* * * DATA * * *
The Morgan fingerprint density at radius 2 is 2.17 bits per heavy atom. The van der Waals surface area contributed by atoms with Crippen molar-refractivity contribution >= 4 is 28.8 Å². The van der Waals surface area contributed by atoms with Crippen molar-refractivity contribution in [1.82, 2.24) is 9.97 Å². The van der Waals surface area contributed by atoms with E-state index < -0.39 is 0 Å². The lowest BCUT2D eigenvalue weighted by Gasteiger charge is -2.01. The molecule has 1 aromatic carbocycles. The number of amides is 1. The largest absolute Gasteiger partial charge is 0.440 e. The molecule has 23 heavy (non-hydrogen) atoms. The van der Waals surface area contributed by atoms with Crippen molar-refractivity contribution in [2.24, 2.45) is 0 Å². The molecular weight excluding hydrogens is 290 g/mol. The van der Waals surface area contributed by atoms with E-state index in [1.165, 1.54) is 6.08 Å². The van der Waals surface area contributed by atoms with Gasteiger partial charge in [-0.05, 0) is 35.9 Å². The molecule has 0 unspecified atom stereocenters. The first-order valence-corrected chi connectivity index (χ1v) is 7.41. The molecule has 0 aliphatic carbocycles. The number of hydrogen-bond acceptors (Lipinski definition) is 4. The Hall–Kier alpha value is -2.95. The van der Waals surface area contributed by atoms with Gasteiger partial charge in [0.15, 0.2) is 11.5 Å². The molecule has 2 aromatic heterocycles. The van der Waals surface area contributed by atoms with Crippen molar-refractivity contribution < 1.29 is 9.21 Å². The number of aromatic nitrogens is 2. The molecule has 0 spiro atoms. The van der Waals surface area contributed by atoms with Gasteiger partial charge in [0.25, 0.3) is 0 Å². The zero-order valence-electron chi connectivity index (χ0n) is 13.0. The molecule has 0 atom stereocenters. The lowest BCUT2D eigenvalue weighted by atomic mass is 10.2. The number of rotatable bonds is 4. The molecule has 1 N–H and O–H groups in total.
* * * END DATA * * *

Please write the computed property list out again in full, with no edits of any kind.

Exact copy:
The Morgan fingerprint density at radius 2 is 2.17 bits per heavy atom. The van der Waals surface area contributed by atoms with Crippen molar-refractivity contribution >= 4 is 28.8 Å². The van der Waals surface area contributed by atoms with Crippen molar-refractivity contribution in [1.82, 2.24) is 9.97 Å². The van der Waals surface area contributed by atoms with E-state index < -0.39 is 0 Å². The lowest BCUT2D eigenvalue weighted by Gasteiger charge is -2.01. The molecule has 1 aromatic carbocycles. The number of amides is 1. The largest absolute Gasteiger partial charge is 0.440 e. The molecule has 23 heavy (non-hydrogen) atoms. The van der Waals surface area contributed by atoms with Crippen molar-refractivity contribution in [2.24, 2.45) is 0 Å². The molecular weight excluding hydrogens is 290 g/mol. The van der Waals surface area contributed by atoms with E-state index in [1.165, 1.54) is 6.08 Å². The van der Waals surface area contributed by atoms with Gasteiger partial charge in [-0.05, 0) is 35.9 Å². The molecule has 0 unspecified atom stereocenters. The first-order valence-corrected chi connectivity index (χ1v) is 7.41. The molecule has 0 aliphatic carbocycles. The number of hydrogen-bond acceptors (Lipinski definition) is 4. The Hall–Kier alpha value is -2.95. The van der Waals surface area contributed by atoms with Gasteiger partial charge in [0.15, 0.2) is 11.5 Å². The molecule has 2 aromatic heterocycles. The van der Waals surface area contributed by atoms with Crippen molar-refractivity contribution < 1.29 is 9.21 Å². The number of aromatic nitrogens is 2. The molecule has 0 spiro atoms. The van der Waals surface area contributed by atoms with Gasteiger partial charge in [0.25, 0.3) is 0 Å². The zero-order valence-electron chi connectivity index (χ0n) is 13.0. The molecule has 0 atom stereocenters. The lowest BCUT2D eigenvalue weighted by atomic mass is 10.2. The number of rotatable bonds is 4. The molecule has 1 N–H and O–H groups in total.